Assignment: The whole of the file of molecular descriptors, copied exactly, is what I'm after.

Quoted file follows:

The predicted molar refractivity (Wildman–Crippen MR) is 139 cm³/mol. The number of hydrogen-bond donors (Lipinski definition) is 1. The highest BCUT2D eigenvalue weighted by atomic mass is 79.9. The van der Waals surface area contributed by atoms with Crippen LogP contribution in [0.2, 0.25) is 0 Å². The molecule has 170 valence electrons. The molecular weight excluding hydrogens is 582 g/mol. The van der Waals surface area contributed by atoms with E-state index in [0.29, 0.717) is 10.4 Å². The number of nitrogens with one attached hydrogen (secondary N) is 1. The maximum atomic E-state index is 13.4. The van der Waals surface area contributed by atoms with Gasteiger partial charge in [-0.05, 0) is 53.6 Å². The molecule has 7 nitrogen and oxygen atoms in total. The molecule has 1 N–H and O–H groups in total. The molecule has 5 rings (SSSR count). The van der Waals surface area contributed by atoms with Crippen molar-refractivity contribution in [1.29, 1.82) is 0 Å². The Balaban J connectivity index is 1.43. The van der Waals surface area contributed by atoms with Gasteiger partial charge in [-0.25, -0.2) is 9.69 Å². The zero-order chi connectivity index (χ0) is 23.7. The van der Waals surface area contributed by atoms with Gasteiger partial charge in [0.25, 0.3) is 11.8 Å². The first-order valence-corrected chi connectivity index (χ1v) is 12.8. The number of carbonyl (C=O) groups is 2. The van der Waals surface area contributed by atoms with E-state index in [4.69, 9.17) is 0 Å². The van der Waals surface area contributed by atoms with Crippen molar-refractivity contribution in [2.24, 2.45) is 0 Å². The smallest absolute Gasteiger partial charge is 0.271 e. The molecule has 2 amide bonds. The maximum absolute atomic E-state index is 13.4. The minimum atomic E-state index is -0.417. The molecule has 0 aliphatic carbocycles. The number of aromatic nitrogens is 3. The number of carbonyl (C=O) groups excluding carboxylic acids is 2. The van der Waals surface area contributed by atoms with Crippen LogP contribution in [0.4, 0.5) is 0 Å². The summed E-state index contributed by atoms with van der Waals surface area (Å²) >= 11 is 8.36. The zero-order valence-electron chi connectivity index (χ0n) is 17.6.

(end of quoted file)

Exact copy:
The predicted molar refractivity (Wildman–Crippen MR) is 139 cm³/mol. The number of hydrogen-bond donors (Lipinski definition) is 1. The highest BCUT2D eigenvalue weighted by atomic mass is 79.9. The van der Waals surface area contributed by atoms with Crippen LogP contribution in [0.2, 0.25) is 0 Å². The molecule has 170 valence electrons. The molecular weight excluding hydrogens is 582 g/mol. The van der Waals surface area contributed by atoms with E-state index in [0.29, 0.717) is 10.4 Å². The number of nitrogens with one attached hydrogen (secondary N) is 1. The maximum atomic E-state index is 13.4. The van der Waals surface area contributed by atoms with Gasteiger partial charge in [-0.05, 0) is 53.6 Å². The molecule has 7 nitrogen and oxygen atoms in total. The molecule has 1 N–H and O–H groups in total. The molecule has 5 rings (SSSR count). The van der Waals surface area contributed by atoms with Crippen molar-refractivity contribution in [1.29, 1.82) is 0 Å². The Balaban J connectivity index is 1.43. The van der Waals surface area contributed by atoms with Gasteiger partial charge in [-0.25, -0.2) is 9.69 Å². The zero-order chi connectivity index (χ0) is 23.7. The van der Waals surface area contributed by atoms with Gasteiger partial charge in [0.25, 0.3) is 11.8 Å². The first-order valence-corrected chi connectivity index (χ1v) is 12.8. The number of carbonyl (C=O) groups is 2. The van der Waals surface area contributed by atoms with E-state index in [4.69, 9.17) is 0 Å². The van der Waals surface area contributed by atoms with Crippen molar-refractivity contribution in [2.24, 2.45) is 0 Å². The smallest absolute Gasteiger partial charge is 0.271 e. The molecule has 2 amide bonds. The maximum absolute atomic E-state index is 13.4. The minimum atomic E-state index is -0.417. The molecule has 0 aliphatic carbocycles. The number of aromatic nitrogens is 3. The number of carbonyl (C=O) groups excluding carboxylic acids is 2. The van der Waals surface area contributed by atoms with Crippen LogP contribution in [0.4, 0.5) is 0 Å². The summed E-state index contributed by atoms with van der Waals surface area (Å²) >= 11 is 8.36. The zero-order valence-electron chi connectivity index (χ0n) is 17.6.